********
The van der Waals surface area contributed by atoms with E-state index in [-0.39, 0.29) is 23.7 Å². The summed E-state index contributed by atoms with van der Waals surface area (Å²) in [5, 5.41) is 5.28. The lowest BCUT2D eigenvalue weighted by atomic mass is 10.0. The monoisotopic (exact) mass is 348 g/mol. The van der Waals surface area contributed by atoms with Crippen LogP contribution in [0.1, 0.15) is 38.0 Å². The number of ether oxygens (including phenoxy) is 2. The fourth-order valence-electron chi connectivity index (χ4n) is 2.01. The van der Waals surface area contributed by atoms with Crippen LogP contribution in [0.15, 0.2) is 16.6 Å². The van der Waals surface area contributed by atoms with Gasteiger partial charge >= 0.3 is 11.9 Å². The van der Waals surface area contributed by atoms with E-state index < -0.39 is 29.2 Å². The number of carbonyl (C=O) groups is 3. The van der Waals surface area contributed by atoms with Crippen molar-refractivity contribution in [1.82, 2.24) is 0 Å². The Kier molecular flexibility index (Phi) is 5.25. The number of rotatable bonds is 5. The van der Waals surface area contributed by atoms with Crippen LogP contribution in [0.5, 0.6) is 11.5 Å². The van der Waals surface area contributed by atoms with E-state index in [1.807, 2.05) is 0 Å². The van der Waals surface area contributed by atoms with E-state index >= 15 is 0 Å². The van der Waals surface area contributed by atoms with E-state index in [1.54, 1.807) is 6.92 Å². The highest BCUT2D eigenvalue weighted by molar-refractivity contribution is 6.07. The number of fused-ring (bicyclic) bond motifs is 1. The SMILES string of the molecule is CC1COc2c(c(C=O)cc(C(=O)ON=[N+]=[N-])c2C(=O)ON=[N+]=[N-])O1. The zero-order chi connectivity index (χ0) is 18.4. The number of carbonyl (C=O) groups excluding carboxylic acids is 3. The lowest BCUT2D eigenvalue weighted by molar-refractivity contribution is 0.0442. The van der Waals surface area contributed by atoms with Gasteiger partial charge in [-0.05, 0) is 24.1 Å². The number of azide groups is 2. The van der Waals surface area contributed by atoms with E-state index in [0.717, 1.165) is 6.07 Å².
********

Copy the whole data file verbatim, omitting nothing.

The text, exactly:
The van der Waals surface area contributed by atoms with E-state index in [-0.39, 0.29) is 23.7 Å². The summed E-state index contributed by atoms with van der Waals surface area (Å²) in [5, 5.41) is 5.28. The lowest BCUT2D eigenvalue weighted by atomic mass is 10.0. The monoisotopic (exact) mass is 348 g/mol. The van der Waals surface area contributed by atoms with Crippen LogP contribution in [0.1, 0.15) is 38.0 Å². The number of ether oxygens (including phenoxy) is 2. The fourth-order valence-electron chi connectivity index (χ4n) is 2.01. The van der Waals surface area contributed by atoms with Crippen LogP contribution in [0.15, 0.2) is 16.6 Å². The van der Waals surface area contributed by atoms with Gasteiger partial charge >= 0.3 is 11.9 Å². The van der Waals surface area contributed by atoms with E-state index < -0.39 is 29.2 Å². The number of carbonyl (C=O) groups is 3. The van der Waals surface area contributed by atoms with Crippen molar-refractivity contribution in [1.82, 2.24) is 0 Å². The Kier molecular flexibility index (Phi) is 5.25. The number of rotatable bonds is 5. The van der Waals surface area contributed by atoms with Crippen LogP contribution in [0.5, 0.6) is 11.5 Å². The van der Waals surface area contributed by atoms with E-state index in [1.807, 2.05) is 0 Å². The van der Waals surface area contributed by atoms with E-state index >= 15 is 0 Å². The van der Waals surface area contributed by atoms with E-state index in [1.54, 1.807) is 6.92 Å². The highest BCUT2D eigenvalue weighted by molar-refractivity contribution is 6.07. The number of fused-ring (bicyclic) bond motifs is 1. The SMILES string of the molecule is CC1COc2c(c(C=O)cc(C(=O)ON=[N+]=[N-])c2C(=O)ON=[N+]=[N-])O1. The zero-order chi connectivity index (χ0) is 18.4. The number of carbonyl (C=O) groups excluding carboxylic acids is 3. The lowest BCUT2D eigenvalue weighted by molar-refractivity contribution is 0.0442. The van der Waals surface area contributed by atoms with Gasteiger partial charge in [-0.05, 0) is 24.1 Å². The number of azide groups is 2. The van der Waals surface area contributed by atoms with E-state index in [0.717, 1.165) is 6.07 Å².